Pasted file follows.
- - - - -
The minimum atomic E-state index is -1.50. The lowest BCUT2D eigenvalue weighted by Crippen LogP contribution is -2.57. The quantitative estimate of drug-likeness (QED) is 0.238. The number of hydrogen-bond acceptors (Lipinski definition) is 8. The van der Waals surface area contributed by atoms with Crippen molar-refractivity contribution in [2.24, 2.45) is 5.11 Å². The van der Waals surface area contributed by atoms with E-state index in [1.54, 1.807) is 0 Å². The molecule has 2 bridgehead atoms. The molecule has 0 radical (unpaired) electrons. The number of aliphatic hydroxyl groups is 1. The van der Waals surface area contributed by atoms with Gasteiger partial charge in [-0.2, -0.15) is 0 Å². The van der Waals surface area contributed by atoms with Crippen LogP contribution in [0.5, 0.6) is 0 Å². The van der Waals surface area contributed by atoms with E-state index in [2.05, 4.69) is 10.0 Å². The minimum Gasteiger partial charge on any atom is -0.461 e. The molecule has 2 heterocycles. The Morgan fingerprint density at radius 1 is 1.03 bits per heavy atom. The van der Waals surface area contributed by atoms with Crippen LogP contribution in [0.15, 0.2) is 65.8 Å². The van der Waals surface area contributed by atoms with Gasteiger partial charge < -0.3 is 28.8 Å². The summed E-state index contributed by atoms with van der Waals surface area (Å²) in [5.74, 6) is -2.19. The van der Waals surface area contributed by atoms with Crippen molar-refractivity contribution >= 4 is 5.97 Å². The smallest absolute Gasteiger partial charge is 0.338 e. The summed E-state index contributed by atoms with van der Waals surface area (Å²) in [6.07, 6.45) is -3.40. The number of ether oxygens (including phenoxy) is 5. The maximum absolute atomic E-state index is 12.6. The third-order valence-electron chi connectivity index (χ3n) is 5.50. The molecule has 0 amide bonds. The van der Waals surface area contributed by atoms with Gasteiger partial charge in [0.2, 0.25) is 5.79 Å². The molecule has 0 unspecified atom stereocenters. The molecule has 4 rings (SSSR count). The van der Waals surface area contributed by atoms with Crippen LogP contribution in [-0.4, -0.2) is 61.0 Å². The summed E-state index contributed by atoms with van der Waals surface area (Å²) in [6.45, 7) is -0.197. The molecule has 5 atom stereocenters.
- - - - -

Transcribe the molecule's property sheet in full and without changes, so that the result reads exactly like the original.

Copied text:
The minimum atomic E-state index is -1.50. The lowest BCUT2D eigenvalue weighted by Crippen LogP contribution is -2.57. The quantitative estimate of drug-likeness (QED) is 0.238. The number of hydrogen-bond acceptors (Lipinski definition) is 8. The van der Waals surface area contributed by atoms with Crippen molar-refractivity contribution in [2.24, 2.45) is 5.11 Å². The van der Waals surface area contributed by atoms with E-state index in [1.54, 1.807) is 0 Å². The molecule has 2 bridgehead atoms. The molecule has 0 radical (unpaired) electrons. The number of aliphatic hydroxyl groups is 1. The van der Waals surface area contributed by atoms with Gasteiger partial charge in [-0.2, -0.15) is 0 Å². The van der Waals surface area contributed by atoms with Crippen LogP contribution in [0.5, 0.6) is 0 Å². The van der Waals surface area contributed by atoms with E-state index in [2.05, 4.69) is 10.0 Å². The minimum Gasteiger partial charge on any atom is -0.461 e. The molecule has 2 heterocycles. The Morgan fingerprint density at radius 1 is 1.03 bits per heavy atom. The van der Waals surface area contributed by atoms with Crippen LogP contribution in [0.15, 0.2) is 65.8 Å². The van der Waals surface area contributed by atoms with Gasteiger partial charge < -0.3 is 28.8 Å². The summed E-state index contributed by atoms with van der Waals surface area (Å²) in [5.74, 6) is -2.19. The van der Waals surface area contributed by atoms with Crippen molar-refractivity contribution >= 4 is 5.97 Å². The smallest absolute Gasteiger partial charge is 0.338 e. The summed E-state index contributed by atoms with van der Waals surface area (Å²) in [6.07, 6.45) is -3.40. The number of ether oxygens (including phenoxy) is 5. The maximum absolute atomic E-state index is 12.6. The third-order valence-electron chi connectivity index (χ3n) is 5.50. The molecule has 0 amide bonds. The van der Waals surface area contributed by atoms with Gasteiger partial charge in [0.2, 0.25) is 5.79 Å². The molecule has 0 unspecified atom stereocenters. The molecule has 4 rings (SSSR count). The van der Waals surface area contributed by atoms with Crippen LogP contribution in [-0.4, -0.2) is 61.0 Å². The summed E-state index contributed by atoms with van der Waals surface area (Å²) in [6.45, 7) is -0.197. The molecule has 5 atom stereocenters.